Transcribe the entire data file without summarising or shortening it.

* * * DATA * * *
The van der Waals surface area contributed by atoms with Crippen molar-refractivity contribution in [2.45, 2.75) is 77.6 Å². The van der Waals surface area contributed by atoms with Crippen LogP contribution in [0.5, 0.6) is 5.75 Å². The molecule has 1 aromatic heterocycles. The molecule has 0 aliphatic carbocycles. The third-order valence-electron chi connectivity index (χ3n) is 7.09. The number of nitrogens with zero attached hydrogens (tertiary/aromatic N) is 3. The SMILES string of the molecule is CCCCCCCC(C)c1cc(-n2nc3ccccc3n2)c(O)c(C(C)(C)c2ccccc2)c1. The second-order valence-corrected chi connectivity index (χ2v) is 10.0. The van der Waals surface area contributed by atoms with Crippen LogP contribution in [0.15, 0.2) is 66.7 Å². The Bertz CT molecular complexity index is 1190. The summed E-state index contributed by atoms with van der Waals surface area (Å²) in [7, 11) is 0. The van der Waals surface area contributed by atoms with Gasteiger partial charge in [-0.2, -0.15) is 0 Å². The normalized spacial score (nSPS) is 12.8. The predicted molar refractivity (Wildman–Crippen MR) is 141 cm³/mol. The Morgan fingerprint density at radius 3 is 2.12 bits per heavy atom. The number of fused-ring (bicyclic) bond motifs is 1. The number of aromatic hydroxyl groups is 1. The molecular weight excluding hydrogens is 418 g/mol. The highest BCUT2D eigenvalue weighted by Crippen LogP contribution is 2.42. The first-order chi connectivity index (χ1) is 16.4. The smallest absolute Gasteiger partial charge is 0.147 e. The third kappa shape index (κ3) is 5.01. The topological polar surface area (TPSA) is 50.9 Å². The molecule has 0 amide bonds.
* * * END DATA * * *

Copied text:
The van der Waals surface area contributed by atoms with Crippen molar-refractivity contribution in [2.45, 2.75) is 77.6 Å². The van der Waals surface area contributed by atoms with Crippen LogP contribution in [0.5, 0.6) is 5.75 Å². The molecule has 1 aromatic heterocycles. The molecule has 0 aliphatic carbocycles. The third-order valence-electron chi connectivity index (χ3n) is 7.09. The number of nitrogens with zero attached hydrogens (tertiary/aromatic N) is 3. The SMILES string of the molecule is CCCCCCCC(C)c1cc(-n2nc3ccccc3n2)c(O)c(C(C)(C)c2ccccc2)c1. The second-order valence-corrected chi connectivity index (χ2v) is 10.0. The van der Waals surface area contributed by atoms with Crippen LogP contribution in [0.15, 0.2) is 66.7 Å². The Bertz CT molecular complexity index is 1190. The summed E-state index contributed by atoms with van der Waals surface area (Å²) in [7, 11) is 0. The van der Waals surface area contributed by atoms with Gasteiger partial charge in [-0.2, -0.15) is 0 Å². The normalized spacial score (nSPS) is 12.8. The predicted molar refractivity (Wildman–Crippen MR) is 141 cm³/mol. The Morgan fingerprint density at radius 3 is 2.12 bits per heavy atom. The number of fused-ring (bicyclic) bond motifs is 1. The number of aromatic hydroxyl groups is 1. The molecular weight excluding hydrogens is 418 g/mol. The highest BCUT2D eigenvalue weighted by Crippen LogP contribution is 2.42. The first-order chi connectivity index (χ1) is 16.4. The smallest absolute Gasteiger partial charge is 0.147 e. The third kappa shape index (κ3) is 5.01. The topological polar surface area (TPSA) is 50.9 Å². The molecule has 0 amide bonds.